The Swiss data protection regulator is waiting for Facebook to provide it with particulars on data protection risks associated with the forthcoming Libra digital currency, Reuters reported on July 23. The Federal Data Protection and Information Commissioner (FDPIC) — the competent authority for data processing by federal bodies and individuals in Switzerland — sent a letter to Libra Association on July 17, asking for details about Libra. The FDPIC stated: “The Federal Data Protection and Information Commissioner has noted the remarks made by Mr. David Marcus at his hearing before a U.S. Senate committee. The FDPIC stated in his letter that as he had not received any indication on what personal data may be processed, the Libra Association should inform him of the current status of the project so that he could assess the extent to which his advisory competences and supervisory powers would apply.” The news follows a statement from the head of communication at the FDPIC, Hugo Wyler, who said that Facebook had not contacted Swiss regulators regarding the registration of its cryptocurrency project. At the time, Wyler said that the FDPIC expects Facebook or its promoters to provide it with concrete information when the time comes, and that the agency is following the development of Libra in the public debate. U.S. Regulators question Libra’s Swiss registration As previously reported, Marcus assured Representative Bill Huizenga that Facebook had been in touch with the Financial Market Supervisory Authority, a Swiss financial regulator. Marcus also underlined that Facebook would not launch the Libra cryptocurrency project before they received the go-ahead from all relevant regulatory authorities. At a hearing with the United States House of Representatives Financial Services Committee on July 17, Rep. Patrick McHenry asked Marcus why Facebook wanted to have its project based in Switzerland. Marcus responded that it was an “international place” conducive to doing business.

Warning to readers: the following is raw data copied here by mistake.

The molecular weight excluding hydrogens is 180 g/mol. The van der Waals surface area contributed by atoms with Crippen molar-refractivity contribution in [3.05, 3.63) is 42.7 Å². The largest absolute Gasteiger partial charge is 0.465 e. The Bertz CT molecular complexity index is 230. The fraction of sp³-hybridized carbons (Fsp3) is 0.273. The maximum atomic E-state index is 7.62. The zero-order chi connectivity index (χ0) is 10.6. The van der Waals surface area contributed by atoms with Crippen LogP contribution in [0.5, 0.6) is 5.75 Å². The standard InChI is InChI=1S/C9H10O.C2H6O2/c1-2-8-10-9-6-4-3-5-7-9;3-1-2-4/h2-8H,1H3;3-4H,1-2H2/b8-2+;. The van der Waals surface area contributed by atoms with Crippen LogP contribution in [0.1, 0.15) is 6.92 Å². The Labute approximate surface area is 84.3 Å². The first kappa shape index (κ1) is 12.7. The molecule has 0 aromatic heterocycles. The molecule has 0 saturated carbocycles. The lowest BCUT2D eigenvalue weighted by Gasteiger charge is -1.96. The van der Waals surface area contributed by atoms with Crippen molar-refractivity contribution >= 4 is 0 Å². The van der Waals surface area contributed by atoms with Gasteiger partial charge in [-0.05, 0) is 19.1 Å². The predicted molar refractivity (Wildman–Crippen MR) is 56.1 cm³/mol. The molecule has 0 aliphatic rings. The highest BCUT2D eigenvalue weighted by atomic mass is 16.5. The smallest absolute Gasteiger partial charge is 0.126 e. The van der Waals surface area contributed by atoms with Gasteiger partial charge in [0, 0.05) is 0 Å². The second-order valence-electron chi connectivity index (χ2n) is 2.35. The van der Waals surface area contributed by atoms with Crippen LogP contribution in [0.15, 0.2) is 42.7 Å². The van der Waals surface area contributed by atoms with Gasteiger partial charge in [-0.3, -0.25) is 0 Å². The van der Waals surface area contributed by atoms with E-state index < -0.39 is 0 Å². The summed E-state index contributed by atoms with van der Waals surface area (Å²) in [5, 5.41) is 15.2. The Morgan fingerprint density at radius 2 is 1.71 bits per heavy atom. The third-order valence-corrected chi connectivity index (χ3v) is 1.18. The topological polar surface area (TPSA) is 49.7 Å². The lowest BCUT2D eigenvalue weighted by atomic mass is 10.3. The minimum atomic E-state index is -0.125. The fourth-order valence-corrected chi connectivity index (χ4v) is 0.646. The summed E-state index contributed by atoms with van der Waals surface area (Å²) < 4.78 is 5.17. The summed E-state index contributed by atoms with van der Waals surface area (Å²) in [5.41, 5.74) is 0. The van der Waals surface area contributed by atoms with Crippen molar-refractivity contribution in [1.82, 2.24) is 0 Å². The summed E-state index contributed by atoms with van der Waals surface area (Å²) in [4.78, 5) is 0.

According to a report released on July 23 by the International Energy Agency Bitcoin (BTC) mining is likely responsible for 10‑20 Megatonne (Mt) of carbon dioxide (CO2) per year or 0.03-0.06% of global energy-related carbon dioxide emissions. Bitcoin consumed more in 6 months than Ireland in 12 Per the report, the recent price and hash rate increase of the Bitcoin network increased its energy consumption, and it is estimated that during the first six months of 2019 it has already consumed 29 TWh. This is more than the annual energy consumption of Ireland (26 TWh). Annual Bitcoin’s energy consumption estimates range from 20 TWh to 80 TWh, with the agency’s own estimate being 45 TWh. But despite allegedly consuming more energy than Ireland, this means Bitcoin still consumes less than electric vehicles (58 TWh in 2018). Bitcoin mining is mostly powered by renewable energy The report’s author further points out that Bitcoin mining hotspots tend to start in places rich in cheap, renewable energy. The paper also cites research claiming that roughly 76% of the energy consumed by Bitcoin is renewable and using this data its estimates of CO2 emissions. This last point is in line with the estimates of cryptocurrency investment products and research firm CoinShares, which estimated that 74.1% of bitcoin mining is powered by renewable energy in its biannual mining report released in June.